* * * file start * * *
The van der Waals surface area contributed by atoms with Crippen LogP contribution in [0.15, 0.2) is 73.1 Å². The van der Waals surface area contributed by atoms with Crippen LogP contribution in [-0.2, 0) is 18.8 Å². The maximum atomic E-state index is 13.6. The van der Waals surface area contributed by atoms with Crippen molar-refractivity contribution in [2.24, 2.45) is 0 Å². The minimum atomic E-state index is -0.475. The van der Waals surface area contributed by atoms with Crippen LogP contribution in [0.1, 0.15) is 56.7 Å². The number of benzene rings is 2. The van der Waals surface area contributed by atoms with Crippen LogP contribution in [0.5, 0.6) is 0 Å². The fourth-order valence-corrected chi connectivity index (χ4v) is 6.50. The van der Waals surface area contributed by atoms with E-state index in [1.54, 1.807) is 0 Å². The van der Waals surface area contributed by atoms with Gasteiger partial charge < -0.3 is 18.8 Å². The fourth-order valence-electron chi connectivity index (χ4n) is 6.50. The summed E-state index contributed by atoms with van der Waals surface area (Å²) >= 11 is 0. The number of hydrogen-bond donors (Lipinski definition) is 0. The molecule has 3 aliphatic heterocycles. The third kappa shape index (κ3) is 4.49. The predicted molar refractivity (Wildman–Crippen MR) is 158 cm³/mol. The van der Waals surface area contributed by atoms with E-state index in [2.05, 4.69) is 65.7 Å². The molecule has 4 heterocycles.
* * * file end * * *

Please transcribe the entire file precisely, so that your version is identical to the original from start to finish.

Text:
The van der Waals surface area contributed by atoms with Crippen LogP contribution in [0.15, 0.2) is 73.1 Å². The van der Waals surface area contributed by atoms with Crippen LogP contribution in [-0.2, 0) is 18.8 Å². The maximum atomic E-state index is 13.6. The van der Waals surface area contributed by atoms with Crippen molar-refractivity contribution in [2.24, 2.45) is 0 Å². The minimum atomic E-state index is -0.475. The van der Waals surface area contributed by atoms with Crippen LogP contribution in [0.1, 0.15) is 56.7 Å². The number of benzene rings is 2. The van der Waals surface area contributed by atoms with Crippen LogP contribution in [0.5, 0.6) is 0 Å². The fourth-order valence-corrected chi connectivity index (χ4v) is 6.50. The van der Waals surface area contributed by atoms with E-state index in [1.54, 1.807) is 0 Å². The van der Waals surface area contributed by atoms with Gasteiger partial charge < -0.3 is 18.8 Å². The fourth-order valence-electron chi connectivity index (χ4n) is 6.50. The summed E-state index contributed by atoms with van der Waals surface area (Å²) >= 11 is 0. The number of hydrogen-bond donors (Lipinski definition) is 0. The molecule has 3 aliphatic heterocycles. The third kappa shape index (κ3) is 4.49. The predicted molar refractivity (Wildman–Crippen MR) is 158 cm³/mol. The van der Waals surface area contributed by atoms with E-state index in [2.05, 4.69) is 65.7 Å². The molecule has 4 heterocycles.